Currently, the security of the border crossing at Ceuta is managed by 12 private guards. Four thousand porters cross this border every day.
Alí Ayad, one of the traders, says: “Most of the goods carried by the women come from illegal warehouses, so it is not fair to expect the rest of us to pay for the private security.” A report by Asociación Pro Derechos Humanos De Andalucía (APDHA) confirms that some warehouses “are no more than unregistered depots for imports from traders working out of Casablanca, Tangiers, Barcelona, Brussels or Shanghai. They buy them through front men to store the goods, but not for any legitimate trade. Once the goods are on the other side of the border, they will continue their way through Africa, not having paid any tariffs, without having to formally hire the porters or to pay taxes for their business”.
APDHA’s annual report insists on the urgent need for measures to protect the porters. Trolleys or conveyor belts should be allowed at the border crossing to carry the goods. An upper limit of around 20kg (44lb) should be imposed on the bales. Some facilities, such as rest rooms, benches and shaded areas, should be built to improve the working safety of the porters and to cater for their basic needs as they wait, often for long periods. And, above all, the work of the porters should be regulated, so their basic labour rights are guaranteed.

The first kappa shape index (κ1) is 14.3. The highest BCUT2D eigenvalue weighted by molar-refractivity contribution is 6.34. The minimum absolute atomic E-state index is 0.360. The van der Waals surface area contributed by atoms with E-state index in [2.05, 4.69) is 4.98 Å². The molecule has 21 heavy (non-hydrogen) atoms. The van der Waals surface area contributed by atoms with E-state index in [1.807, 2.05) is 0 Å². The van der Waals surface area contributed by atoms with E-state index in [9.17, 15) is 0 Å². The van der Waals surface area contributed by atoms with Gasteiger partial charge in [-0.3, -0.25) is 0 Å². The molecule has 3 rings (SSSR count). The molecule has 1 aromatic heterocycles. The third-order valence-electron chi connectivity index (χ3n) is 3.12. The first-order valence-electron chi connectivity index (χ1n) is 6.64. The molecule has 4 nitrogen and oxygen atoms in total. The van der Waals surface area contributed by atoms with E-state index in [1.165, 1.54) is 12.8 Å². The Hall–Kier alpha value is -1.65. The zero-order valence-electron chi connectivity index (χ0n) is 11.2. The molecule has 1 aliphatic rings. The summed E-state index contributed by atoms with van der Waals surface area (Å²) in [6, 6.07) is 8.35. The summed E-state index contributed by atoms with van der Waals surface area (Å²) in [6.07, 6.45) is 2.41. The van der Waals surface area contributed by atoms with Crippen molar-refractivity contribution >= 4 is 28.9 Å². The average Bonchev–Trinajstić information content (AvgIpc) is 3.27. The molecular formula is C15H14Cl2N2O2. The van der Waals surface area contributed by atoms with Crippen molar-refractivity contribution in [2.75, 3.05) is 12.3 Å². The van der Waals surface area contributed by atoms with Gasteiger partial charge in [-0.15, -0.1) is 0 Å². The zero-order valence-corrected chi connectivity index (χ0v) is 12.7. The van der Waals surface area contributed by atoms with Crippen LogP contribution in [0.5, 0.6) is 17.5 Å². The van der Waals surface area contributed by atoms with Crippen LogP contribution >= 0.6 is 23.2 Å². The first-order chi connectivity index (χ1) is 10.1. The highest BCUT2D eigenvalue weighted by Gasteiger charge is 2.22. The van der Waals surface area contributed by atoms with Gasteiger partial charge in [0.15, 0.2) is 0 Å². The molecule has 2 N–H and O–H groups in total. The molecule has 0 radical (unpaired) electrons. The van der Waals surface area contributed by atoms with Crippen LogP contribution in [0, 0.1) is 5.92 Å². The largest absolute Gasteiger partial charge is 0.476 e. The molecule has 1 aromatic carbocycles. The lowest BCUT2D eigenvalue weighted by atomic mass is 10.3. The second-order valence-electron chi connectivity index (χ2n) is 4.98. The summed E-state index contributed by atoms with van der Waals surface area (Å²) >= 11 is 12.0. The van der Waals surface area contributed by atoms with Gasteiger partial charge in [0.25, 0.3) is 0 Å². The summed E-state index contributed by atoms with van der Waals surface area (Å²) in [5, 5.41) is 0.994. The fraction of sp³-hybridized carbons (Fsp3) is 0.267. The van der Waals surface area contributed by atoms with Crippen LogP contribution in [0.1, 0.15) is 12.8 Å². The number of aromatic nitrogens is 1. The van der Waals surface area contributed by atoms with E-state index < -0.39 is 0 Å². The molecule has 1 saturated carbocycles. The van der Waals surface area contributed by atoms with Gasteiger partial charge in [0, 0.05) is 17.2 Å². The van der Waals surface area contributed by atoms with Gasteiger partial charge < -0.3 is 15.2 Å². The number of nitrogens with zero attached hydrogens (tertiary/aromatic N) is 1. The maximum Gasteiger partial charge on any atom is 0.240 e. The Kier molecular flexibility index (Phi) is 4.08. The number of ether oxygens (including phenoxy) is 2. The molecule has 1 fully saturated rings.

When Asma joins the queue to go back to Morocco, it is short and orderly. An hour later, it has swelled to become a huge crowd. When the police open the gate, groups of women, one after the other, try to jump their place in the queue. So Asma joins in. “I’ve come all this way to get money. I can’t go back home empty handed,” she says.
Two men are arguing about who is first. The police are shouting for everyone to calm down, but no one is listening. The crowd is getting restless.
Then, the police close the gate, crushing everyone in the first row, while those at the back continue pushing. Asma falters and falls to the ground.
A man comes rushing to her with a knife and cuts the bale free from her back. Asma’s eyes are closed. She is turned on her side by a group of people and someone calls an ambulance. But soon she is back up on her feet. She’s been lucky today. She only fainted.